First nation discrimination in the workplace

Topics: First Nations, Typography, Indigenous Australians Pages: 10 (762 words) Published: May 31, 2014


FIRST NATION DISCRIMINATION IN THE WORKPLACE
BY ANNA PETRICK
TEACHER LARA

FIRST NATION DISCRIMINATION IN THE WORKPLACE
A heart knows no skin color. (Chief Dan George)

Prejudice in Canada dates back to the beginnings of its settlement. It can be seen in the relations between Aboriginal peoples and European colonizers that arose in the 17th and 18th centuries. The European view of Aboriginal peoples was complex and ambivalent, ranging from seeing them as “noble savages” to considering them “soulless barbarians. The fur trade helped to cement a tolerable working relationship between the colonizers and the Aboriginal peoples. Large-scale settlement, however led to deterioration in relations as Aboriginals became perceived as an impediment rather than an aid to economic developments. (By Leo Driedger, Howard Palmer, Revised by Julia Skikavich), published 02/10/11, edited 05/20/14. Title of Paper

Begin your paper with the introduction. The active voice, rather than passive voice, should be used in your writing. This template is formatted according to APA Style guidelines, with one inch top, bottom, left, and right margins; Times New Roman font in 12 point; double-spaced; aligned flush left; and paragraphs indented 5-7 spaces. The page number appears one inch from the right edge on the first line of each page, excluding the Figures page. HISTORY

Sadly, our history with respect to the treatment of Aboriginal people is not something in which we can take pride. Attitudes of racial and cultural superiority led to a suppression of Aboriginal culture and values. As a country we are burdened by past actions that resulted in weakening the identity of Aboriginal peoples, suppressing their language and cultures, and outlawing spiritual practices. We must recognize the impact of these actions on the once self-sustaining nations that were disaggregated, disrupted limited or even destroyed by the dispossession of traditional territory by the relocation of Aboriginal people and by some provisions of the Indian Act. We must acknowledge that the result of these actions was the erosion of the political, economic and social systems of Aboriginal people and nations. (Statement of Reconciliation, 1998 by Clair Hutchings) DISADVANTAGES NOW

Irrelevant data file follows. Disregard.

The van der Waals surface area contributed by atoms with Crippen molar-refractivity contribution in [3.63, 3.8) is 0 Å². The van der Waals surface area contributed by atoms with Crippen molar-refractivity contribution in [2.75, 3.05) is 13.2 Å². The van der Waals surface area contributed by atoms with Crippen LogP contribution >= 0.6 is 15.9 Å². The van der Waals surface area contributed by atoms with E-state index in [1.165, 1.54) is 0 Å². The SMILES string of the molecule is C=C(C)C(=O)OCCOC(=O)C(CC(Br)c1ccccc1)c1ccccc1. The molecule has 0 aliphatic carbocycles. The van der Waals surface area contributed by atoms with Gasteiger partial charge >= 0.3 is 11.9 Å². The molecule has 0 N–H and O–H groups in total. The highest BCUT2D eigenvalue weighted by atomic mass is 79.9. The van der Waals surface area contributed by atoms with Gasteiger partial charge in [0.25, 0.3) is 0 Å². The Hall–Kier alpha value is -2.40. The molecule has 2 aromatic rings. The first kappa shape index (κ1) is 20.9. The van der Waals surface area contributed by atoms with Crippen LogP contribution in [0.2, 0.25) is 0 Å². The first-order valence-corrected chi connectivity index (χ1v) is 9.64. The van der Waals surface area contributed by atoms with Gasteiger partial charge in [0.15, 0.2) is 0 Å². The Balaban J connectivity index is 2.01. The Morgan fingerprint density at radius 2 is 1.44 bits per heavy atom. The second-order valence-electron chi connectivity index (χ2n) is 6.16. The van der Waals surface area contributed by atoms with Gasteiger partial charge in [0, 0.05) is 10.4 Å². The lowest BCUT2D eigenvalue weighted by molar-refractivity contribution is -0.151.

Aboriginals continue to encounter barriers in gaining equality and also have fewer high school graduates also spend more time in jail. They have lower incomes, enjoy fewer promotions in the workplace and remain as a group, the poorest in Canada. (Canadian Federal Government)

STEROTYPING AND RIGHTS

Aboriginal peoples are commonly thought of as lazy, less bright, prone to substance abuse and crime. They are thought of as les civilized, and in many ways less human. The use of negative stereotypes combined with the denial of racism suggests that the inferiority of Aboriginal proples is systemic, but their discrimination is not. Aboriginal peoples are thus often seen as the problem, or the cause, rather than the victims. In addition attempts which have been made to correct the current situation are viewed by many in the population as discriminatory and creating ‘special rights’ for a minority group, which serves to further contribute to feelings of resentment towards Aboriginal populations. The Indian Act remains legislation which singles out a segment of society based on race. Under it civil rights of Indians are dealt with in a different manner then then the Civil Rights of the rest of Canada. (By Claire Hutchinson)

POINT OF VIEW
Speaking from a North American Indian point of view I have seen this and felt this first hand. Try to keep us down in the work place, and being jealous that we are tax exempt on our own land. I hope for future generation that we can iron out our differences, but to this day it continues. I have heard people say our tax exempt should be non-existent and we should be treated no different than others in the workplace on a Reserve. I differ otherwise...
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